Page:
I love archaic technology. It’s fun to look back on what was seen as new and innovative, particularly from the ‘90s and early ‘00s. It’s an opportunity to not only see how far we’ve come, but also ponder what if? Recently, I came across a video that highlights the BBC’s big plans in the Year 2000 for providing updated GPS-based traffic information straight to your own personal digital assistant, or PDA. Remember the Palm Pilot, Sony Clie, and Apple Newton? BBC’s name for its own little device was the Digital Travel Assistant.

As far as I can tell, this piece of technology never actually debuted. It was in development but didn’t seem to ever go beyond concept ideation. YouTube channel Rare Top Gear Content highlights it all brilliantly in this video:

The product looks so immensely late ‘90s/early ‘00s. I could totally see someone packing it away with an Apple PowerBook G3 before embarking on a daily commute behind the wheel of a new/fresh E46 BMW M3. It’s a PDA that, for all intents and purposes, receives traffic information and uses your location, as figured out by GPS, to guide you to your destination. It factors in important plots like roadways, public transit station location, and more, as well as what local traffic is up to, and helps you get there as quickly as possible.

bbc pda
BBC / Rare Top Gear Content Screenshot

Back in the day, the product was developed in partnership between the BBC and software company Aligned Assets. Thankfully, I was able to find the news article that the video mentions to help describe what exactly the BBC was up to back in the day. The article also mentions that 200,000 units have been released, however I’ve had a heck of a time tracking one down and finding out more info about whether they were in mass use.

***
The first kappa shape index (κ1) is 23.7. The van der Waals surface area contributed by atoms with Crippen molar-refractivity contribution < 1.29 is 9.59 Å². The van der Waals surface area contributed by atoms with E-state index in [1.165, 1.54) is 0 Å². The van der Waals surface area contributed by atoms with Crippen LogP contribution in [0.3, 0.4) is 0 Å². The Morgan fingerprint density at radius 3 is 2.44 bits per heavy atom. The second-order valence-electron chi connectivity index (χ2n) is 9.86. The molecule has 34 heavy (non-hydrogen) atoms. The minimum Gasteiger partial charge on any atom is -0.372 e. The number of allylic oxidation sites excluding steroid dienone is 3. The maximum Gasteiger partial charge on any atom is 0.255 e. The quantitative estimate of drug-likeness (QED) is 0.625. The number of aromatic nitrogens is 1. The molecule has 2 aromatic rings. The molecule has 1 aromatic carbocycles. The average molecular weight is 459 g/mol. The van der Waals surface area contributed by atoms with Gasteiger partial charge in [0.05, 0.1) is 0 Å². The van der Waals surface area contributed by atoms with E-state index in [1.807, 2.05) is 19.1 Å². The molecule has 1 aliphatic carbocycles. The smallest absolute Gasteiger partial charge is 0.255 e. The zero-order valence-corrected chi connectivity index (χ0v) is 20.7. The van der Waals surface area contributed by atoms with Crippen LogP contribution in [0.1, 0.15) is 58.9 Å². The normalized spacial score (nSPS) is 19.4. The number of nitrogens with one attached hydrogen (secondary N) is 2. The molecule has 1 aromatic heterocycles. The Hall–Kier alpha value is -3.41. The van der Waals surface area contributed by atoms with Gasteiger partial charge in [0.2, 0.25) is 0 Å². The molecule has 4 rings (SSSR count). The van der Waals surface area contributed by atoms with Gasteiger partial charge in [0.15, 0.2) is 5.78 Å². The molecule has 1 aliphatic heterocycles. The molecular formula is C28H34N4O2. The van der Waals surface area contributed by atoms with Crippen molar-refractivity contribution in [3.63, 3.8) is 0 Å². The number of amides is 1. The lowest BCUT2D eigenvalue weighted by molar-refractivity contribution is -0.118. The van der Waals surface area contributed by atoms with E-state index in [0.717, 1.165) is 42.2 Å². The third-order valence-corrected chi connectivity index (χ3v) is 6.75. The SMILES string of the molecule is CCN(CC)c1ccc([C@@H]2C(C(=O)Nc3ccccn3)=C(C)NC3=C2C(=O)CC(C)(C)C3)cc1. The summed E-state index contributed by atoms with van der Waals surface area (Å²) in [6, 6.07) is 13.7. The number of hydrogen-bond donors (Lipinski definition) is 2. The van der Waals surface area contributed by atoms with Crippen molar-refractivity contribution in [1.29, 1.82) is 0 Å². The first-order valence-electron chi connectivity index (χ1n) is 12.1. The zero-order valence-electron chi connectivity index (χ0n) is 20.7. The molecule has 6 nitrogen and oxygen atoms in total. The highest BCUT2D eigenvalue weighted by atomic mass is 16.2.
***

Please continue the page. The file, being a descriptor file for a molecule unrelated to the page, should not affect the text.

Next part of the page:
It’s so wild to think that they were really onto something, yet GPS-based, traffic-figuring software would eventually take an immensely different turn with the introduction of the smartphone just a few years later. The PDA was sort of like the precursor to the smartphone, in that it was a pocket-sized method of communication and organizing your life.

This quote sums it up perfectly:

“Carl Nunn, creator of the Digital Travel Assistant and Aligned Assets partner, said: ‘We can foresee a huge demand for location-based information services on pocket PCs and we’re already developing prototype applications for this market.’”

BBC / Rare Top Gear Content Screenshot
BBC / Rare Top Gear Content Screenshot

The video discusses numerous forward-thinking variants and uses of this technology. Not only were there dreams of a PDA, the company also envisioned a head-mounted, cyberpunk-looking gizmo for motorcyclists and a weird belt-mounted pocket watch for those in need of more utility. All of them are so clunky by today’s standards, although a Google Glass-like thing that mounts up in front of your face would be kind of cool.

Imagine if any of these were widely used to traverse our planet? You have to wonder how altered our current technology landscape would be.

Hell, even this demonstration method was so in-period. It was etched into a (I assume) free CD named “The Jam-Packed Top Gear CD-ROM” and was highlighted by the staff of Old Old Top Gear, pre-Clarkson/Hammond/May.

BBC / Rare Top Gear Content Screenshot
BBC / Rare Top Gear Content Screenshot

That’s not the only content on the disc either. There’s also a generous helping of cheesy Jeremy Clarkson voicework and a pub quiz for car trivia geeks. Hilariously, there’s a demo section to the BBC Digital Travel Assistant, where you click on its various buttons, even though these buttons don’t actually do anything.

All of this is a testament to how far we’ve come. The whole experience, from the highlighted use of a PDA to crappy (by today’s standards) software is fascinating to look back on. I instantly become enveloped in a wistful gaze back to the early ‘00s. I’ve always dug outdated throwback tech and am a bit of Luddite. I’d love to blog about all of this from a tiny, 12” aluminum PowerBook G4 if I could make it work with some semblance of a modern workflow.